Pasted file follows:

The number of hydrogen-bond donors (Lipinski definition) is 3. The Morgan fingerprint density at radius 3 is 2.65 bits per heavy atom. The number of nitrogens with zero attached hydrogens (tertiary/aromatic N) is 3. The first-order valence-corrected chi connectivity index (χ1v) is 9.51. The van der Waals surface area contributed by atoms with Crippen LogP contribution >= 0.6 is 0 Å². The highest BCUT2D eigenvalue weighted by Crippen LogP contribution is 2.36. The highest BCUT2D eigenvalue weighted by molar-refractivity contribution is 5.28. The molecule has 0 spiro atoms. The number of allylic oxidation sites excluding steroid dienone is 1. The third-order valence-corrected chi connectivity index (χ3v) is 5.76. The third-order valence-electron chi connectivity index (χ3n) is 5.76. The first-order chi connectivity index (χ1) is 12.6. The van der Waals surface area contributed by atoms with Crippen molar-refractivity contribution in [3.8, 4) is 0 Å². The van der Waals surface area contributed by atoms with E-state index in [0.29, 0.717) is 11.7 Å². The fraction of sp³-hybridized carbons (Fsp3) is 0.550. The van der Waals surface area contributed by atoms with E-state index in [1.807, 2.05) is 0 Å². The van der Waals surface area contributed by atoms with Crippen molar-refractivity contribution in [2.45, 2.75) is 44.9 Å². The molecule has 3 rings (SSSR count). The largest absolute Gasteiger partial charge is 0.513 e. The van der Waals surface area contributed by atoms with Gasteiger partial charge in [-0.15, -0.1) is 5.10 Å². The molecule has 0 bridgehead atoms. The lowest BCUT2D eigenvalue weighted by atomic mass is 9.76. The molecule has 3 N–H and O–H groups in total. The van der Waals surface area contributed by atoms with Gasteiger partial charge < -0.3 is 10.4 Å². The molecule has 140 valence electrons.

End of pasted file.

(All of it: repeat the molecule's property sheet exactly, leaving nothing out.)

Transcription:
The number of hydrogen-bond donors (Lipinski definition) is 3. The Morgan fingerprint density at radius 3 is 2.65 bits per heavy atom. The number of nitrogens with zero attached hydrogens (tertiary/aromatic N) is 3. The first-order valence-corrected chi connectivity index (χ1v) is 9.51. The van der Waals surface area contributed by atoms with Crippen LogP contribution >= 0.6 is 0 Å². The highest BCUT2D eigenvalue weighted by Crippen LogP contribution is 2.36. The highest BCUT2D eigenvalue weighted by molar-refractivity contribution is 5.28. The molecule has 0 spiro atoms. The number of allylic oxidation sites excluding steroid dienone is 1. The third-order valence-corrected chi connectivity index (χ3v) is 5.76. The third-order valence-electron chi connectivity index (χ3n) is 5.76. The first-order chi connectivity index (χ1) is 12.6. The van der Waals surface area contributed by atoms with Crippen molar-refractivity contribution in [3.8, 4) is 0 Å². The van der Waals surface area contributed by atoms with E-state index in [0.29, 0.717) is 11.7 Å². The fraction of sp³-hybridized carbons (Fsp3) is 0.550. The van der Waals surface area contributed by atoms with E-state index in [1.807, 2.05) is 0 Å². The van der Waals surface area contributed by atoms with Crippen molar-refractivity contribution in [2.45, 2.75) is 44.9 Å². The molecule has 3 rings (SSSR count). The largest absolute Gasteiger partial charge is 0.513 e. The van der Waals surface area contributed by atoms with Gasteiger partial charge in [-0.15, -0.1) is 5.10 Å². The molecule has 0 bridgehead atoms. The lowest BCUT2D eigenvalue weighted by atomic mass is 9.76. The molecule has 3 N–H and O–H groups in total. The van der Waals surface area contributed by atoms with Gasteiger partial charge < -0.3 is 10.4 Å². The molecule has 140 valence electrons.